“We tried what I would call active philanthropy, where we were working through the foundation with nonprofits to improve their ability to execute, provide guidance, help with professional development,” Mr. Omidyar said, “and we learned a lot of lessons, some good and some not so good.”
As he worked through that process, he began to see eBay and the 200 million people using it in a new way.
“I could see regular people coming in and saying, ‘eBay changed my life because now I feel I contribute to the household’s finances,’ ” Mr. Omidyar said. “There was a sense of empowerment even in those early days, and it increasingly became clear to me that eBay has had a huge social impact in the process of running its core business, and it wasn’t a philanthropy.”
He has turned his foundation into a roughly $200 million fund to invest in nonprofit ventures and paired it with a similar amount of money dedicated to investment in for-profit ventures. About $21 million in philanthropic money has been invested so far in organizations like Rare, which trains local conservationists around the globe who it hopes to link online, and Youth Noise, a social network for young people interested in social causes.
While those organizations are structured as charities, in many cases they are similar in feel to some of the companies in which the Omidyar Network has made investments, like Prosper, an online person-to-person lending business, and the Enthusiast Group, which works to build online communities of fans of sports and other activities.
Nowhere is the distinction between Mr. Omidyar’s for-profit and nonprofit activities more muted than in the area of microfinance, where he has invested more than $33 million, half of it philanthropic.
“If you look at the Grameen Bank, that is a business, you can’t call it anything else,” he said, referring to the bank that makes small loans to the poor in Bangladesh. “Its revenues are greater than its expenses, and it is tremendously effective in pulling people out of poverty. It is proof that you can have it both ways.”
In addition to putting $4 million into Grameen’s nonprofit arm, the Grameen Foundation, Omidyar Network has supported nonprofit groups like Unitus, which works to develop microfinance institutions and the International Development Law Institute, for its work on developing law to support the growth of the microfinance industry.
On the for-profit side, it has invested in BlueOrchard Microfinance Securities, which packages loans made by microfinance institutions and sells them to institutional investors, and the Global Commercial Microfinance Consortium, an investment fund aimed at increasing the ties between banks and microfinance groups.
On top of that, Mr. Omidyar and his wife, Pam, gave Tufts University $100 million that must be spent on developing microfinance. Thus, private capital, philanthropic capital and investment capital are directed toward a single over-arching goal, the creation and expansion of microfinance. “We’re trying to take what a physicist might call a systems-level view and look at how all the sectors, government, business, nonprofit, are interacting and how they can work together for social benefit,” he said.
Sir Richard Branson
Sir Richard Branson, who is 56, has long mixed it up, building his Virgin Group business empire to encompass airlines, cellphones, record stores, credit cards and pet insurance. In that context, his announcement that he would invest $3 billion in the development of alternative fuels was par for the course, right down to the hubbub that surrounded it.
“We have two separate arms, Virgin Unite, the charitable foundation, which is pure giving, and then this hybrid thing, which is our venture capital-charitable unit,” Sir Richard said. “It may be giving, it may not be giving, depending on how things turn out.”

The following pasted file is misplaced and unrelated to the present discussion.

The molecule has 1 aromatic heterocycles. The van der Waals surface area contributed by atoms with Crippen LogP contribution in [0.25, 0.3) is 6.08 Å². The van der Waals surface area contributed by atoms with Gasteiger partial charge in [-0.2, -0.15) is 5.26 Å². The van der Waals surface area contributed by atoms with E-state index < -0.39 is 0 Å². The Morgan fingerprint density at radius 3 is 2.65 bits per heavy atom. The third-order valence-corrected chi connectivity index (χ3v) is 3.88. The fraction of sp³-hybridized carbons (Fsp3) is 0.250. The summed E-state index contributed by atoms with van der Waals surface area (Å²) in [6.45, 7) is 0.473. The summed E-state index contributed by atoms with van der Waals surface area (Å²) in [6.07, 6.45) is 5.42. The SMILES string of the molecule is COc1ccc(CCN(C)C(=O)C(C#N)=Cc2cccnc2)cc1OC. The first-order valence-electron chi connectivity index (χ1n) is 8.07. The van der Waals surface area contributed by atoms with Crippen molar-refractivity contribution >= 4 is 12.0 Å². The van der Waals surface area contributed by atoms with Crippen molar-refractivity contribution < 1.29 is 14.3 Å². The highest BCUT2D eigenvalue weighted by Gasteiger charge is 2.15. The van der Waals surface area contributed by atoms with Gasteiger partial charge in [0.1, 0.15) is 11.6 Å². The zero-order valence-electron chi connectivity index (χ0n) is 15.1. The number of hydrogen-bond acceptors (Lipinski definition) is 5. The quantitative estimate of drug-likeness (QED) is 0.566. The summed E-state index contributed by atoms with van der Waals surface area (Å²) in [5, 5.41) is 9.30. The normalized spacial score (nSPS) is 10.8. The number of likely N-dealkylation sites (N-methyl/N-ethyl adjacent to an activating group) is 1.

The promised investment in alternative energy is an example of what that venture-capital unit is doing, deploying the entrepreneurial flair and skills that have made Sir Richard a billionaire to tackle major global issues like poverty and climate change. “Although it’s very risky capital, hopefully it won’t be wasted,” he said.
He considers Virgin Nigeria, the airline he started in 2004 to serve West Africa, another example of such a for-benefit business because, he said, an airline is crucial to wealth creation. “We may fall flat on our face,” he said, “but we’re trying to do good and make money.”
Sir Richard was on the way to Mozambique to explore the possibility of extending the sugar production so abundant across the border in South Africa to that war-scarred country. His idea is to rid the fields of mines planted during Mozambique’s civil war from late 1970s to the early 1990s and plant sugar that could be converted into ethanol, tasks that would in turn put thousands of people to work.
“There are number of challenges all rolled in to one, but that’s why I like it,” he said.
Virgin is also working to create businesses that have the socially beneficial aspects of a charity but produce income to sustain themselves, perhaps with a little help from philanthropy. It has teamed up with Anglo Coal, a subsidiary of the big South African conglomerate, Anglo American PLC, and the United States government, to open a clinic in South Africa that provides basic health care for a fee — and drugs to treat H.I.V. and AIDS, tuberculosis and malaria free. The hope is that the fees generated will cover the costs of the basic services.
“The hospital cost $1.5 million,” Sir Richard said. “If it saves 60,000 lives, that’s good entrepreneurialism as well as good charity work.”
He said he would not try to defend Virgin’s efforts from charges that they are really thinly veiled marketing tactics.
“If I’m 90 years old and people look to the Virgin brand and say that’s the brand they respect most in the world, I would be happy,” he said. “Now, if we can in my lifetime come up with a fuel that is a clean fuel and does something to help save the world from global warming, that will be good for the brand, something everyone who works for Virgin can be proud of, but it will also be a good thing for world, too.”